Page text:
By Cillian Sherlock, PA
Market rents have risen by 11.7 per cent in the 12 months since March 2022, according to the latest report from property website Daft.ie.
However, the quarterly increase has slowed to its lowest level since 2020, with market rents in the first three months of the year up just 1 per cent on average compared with the previous quarter.
The average market rent nationwide between January and March was €1,750 per month, compared with €1,387 in the first quarter of 2020 and a low of just €765 per month seen in late 2011.
The upward trend in market rents around the country is driven by extraordinary shortages in the availability of rental accommodation.
Nationwide, there were just 959 homes available to rent on May 1st.
While this is up 13 per cent on the same date last year, it still represents one of the three lowest totals for availability at the start of the month in a series that extends back to the start of 2006.
The availability of rental homes is approximately one quarter the average level of availability during 2015-2019.
Daft identified significant regional differences in how rents changed in the first quarter.
In Dublin, rents rose by 0.5 per cent quarter-on-quarter, the same rate seen in the rest of Leinster.
However, in the four other cities, rents fell in the first quarter by 1.8 per cent on average.
In the case of Cork city, this is the first time in almost a decade that rents have not risen quarter-on-quarter.
In Munster, Connacht and Ulster rents continued to rise strongly outside of cities, by 3.8 per cent on average in quarter one of 2023.
Outside of open market rents, the report also includes an index of rents paid by sitting tenants, rather than movers, using a bespoke survey of thousands of tenants.
It shows that, on average, rents paid by sitting tenants have increased by 4.1 per cent over the last 12 months, with bigger percentage increases outside Dublin than in the capital.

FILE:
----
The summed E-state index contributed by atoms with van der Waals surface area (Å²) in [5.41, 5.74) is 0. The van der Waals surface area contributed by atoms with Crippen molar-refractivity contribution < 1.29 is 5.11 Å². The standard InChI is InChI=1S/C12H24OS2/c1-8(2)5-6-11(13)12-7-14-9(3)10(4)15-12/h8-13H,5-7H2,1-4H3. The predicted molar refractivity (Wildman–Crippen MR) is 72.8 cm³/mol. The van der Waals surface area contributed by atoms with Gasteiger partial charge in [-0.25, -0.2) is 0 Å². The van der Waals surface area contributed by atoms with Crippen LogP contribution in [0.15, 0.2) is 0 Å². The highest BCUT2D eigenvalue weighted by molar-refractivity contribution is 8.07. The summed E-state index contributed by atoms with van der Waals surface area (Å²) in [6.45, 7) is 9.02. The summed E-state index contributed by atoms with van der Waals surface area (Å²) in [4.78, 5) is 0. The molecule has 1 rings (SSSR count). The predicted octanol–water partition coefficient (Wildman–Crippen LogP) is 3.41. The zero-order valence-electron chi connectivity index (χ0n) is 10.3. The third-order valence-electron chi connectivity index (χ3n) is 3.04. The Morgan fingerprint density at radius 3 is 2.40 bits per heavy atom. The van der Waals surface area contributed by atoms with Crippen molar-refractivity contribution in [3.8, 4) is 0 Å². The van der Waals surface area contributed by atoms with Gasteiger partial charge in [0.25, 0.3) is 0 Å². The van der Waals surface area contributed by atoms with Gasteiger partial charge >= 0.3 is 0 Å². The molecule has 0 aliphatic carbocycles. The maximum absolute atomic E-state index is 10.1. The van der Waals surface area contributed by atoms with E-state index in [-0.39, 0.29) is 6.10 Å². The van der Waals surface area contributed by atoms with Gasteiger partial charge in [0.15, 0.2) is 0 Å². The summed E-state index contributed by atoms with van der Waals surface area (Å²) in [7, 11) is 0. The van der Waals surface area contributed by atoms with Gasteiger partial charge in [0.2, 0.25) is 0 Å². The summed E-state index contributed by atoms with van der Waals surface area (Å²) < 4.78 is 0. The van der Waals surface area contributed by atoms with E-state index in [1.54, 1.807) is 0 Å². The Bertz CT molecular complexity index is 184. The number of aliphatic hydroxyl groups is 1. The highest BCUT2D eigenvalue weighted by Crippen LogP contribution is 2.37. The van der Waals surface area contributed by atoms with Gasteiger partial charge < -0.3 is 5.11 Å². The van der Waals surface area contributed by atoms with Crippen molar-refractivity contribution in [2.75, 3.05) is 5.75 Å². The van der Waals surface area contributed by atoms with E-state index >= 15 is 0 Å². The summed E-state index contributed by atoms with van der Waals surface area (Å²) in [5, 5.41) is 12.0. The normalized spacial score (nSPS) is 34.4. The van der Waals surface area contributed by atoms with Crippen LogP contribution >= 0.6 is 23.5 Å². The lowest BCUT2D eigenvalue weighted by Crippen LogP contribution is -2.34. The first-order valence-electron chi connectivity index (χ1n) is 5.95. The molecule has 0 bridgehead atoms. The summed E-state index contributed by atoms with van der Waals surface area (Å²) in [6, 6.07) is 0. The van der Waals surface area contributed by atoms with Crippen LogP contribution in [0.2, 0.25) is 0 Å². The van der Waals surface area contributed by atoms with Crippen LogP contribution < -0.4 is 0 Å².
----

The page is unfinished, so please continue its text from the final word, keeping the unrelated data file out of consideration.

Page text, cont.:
Since the introduction of Rent Pressure Zones in 2016, rents of sitting tenants have increased by roughly 20 per cent on average, compared with an average increase in open-market rents of three quarters over the same period.
The report’s author, Trinity College Dublin associate professor of economics Ronan Lyons said it offers “some crumbs of comfort for those of us gravely concerned about the health of Ireland’s rental market”.
“For over a decade now, the rental market has been characterised by worsening availability and, as a consequence, higher and higher rents.”
He added: “The private rental market has been under increasing stress over the last two years, as first society reopened after the Covid-19 pandemic and then the war in Ukraine led to a refugee crisis.
“There are some signs that, if things are not getting better, then they are not getting much worse.
“Availability of homes to rent has stopped falling, albeit at extremely low levels, while the quarterly change in rents seen January to March was far smaller than the average increase seen in 2021 and 2022.
“Nonetheless, the solution to Ireland’s rental housing shortage requires significant action by policymakers.
“The number of rental homes coming on to the market in newly built developments has held up in recent months but is likely to reduce in the quarters ahead, unless issues around planning certainty and viability are addressed.
“Ultimately, policymakers must have a clear plan on how tens of thousands of new rental homes will be delivered this decade in all major towns and cities.”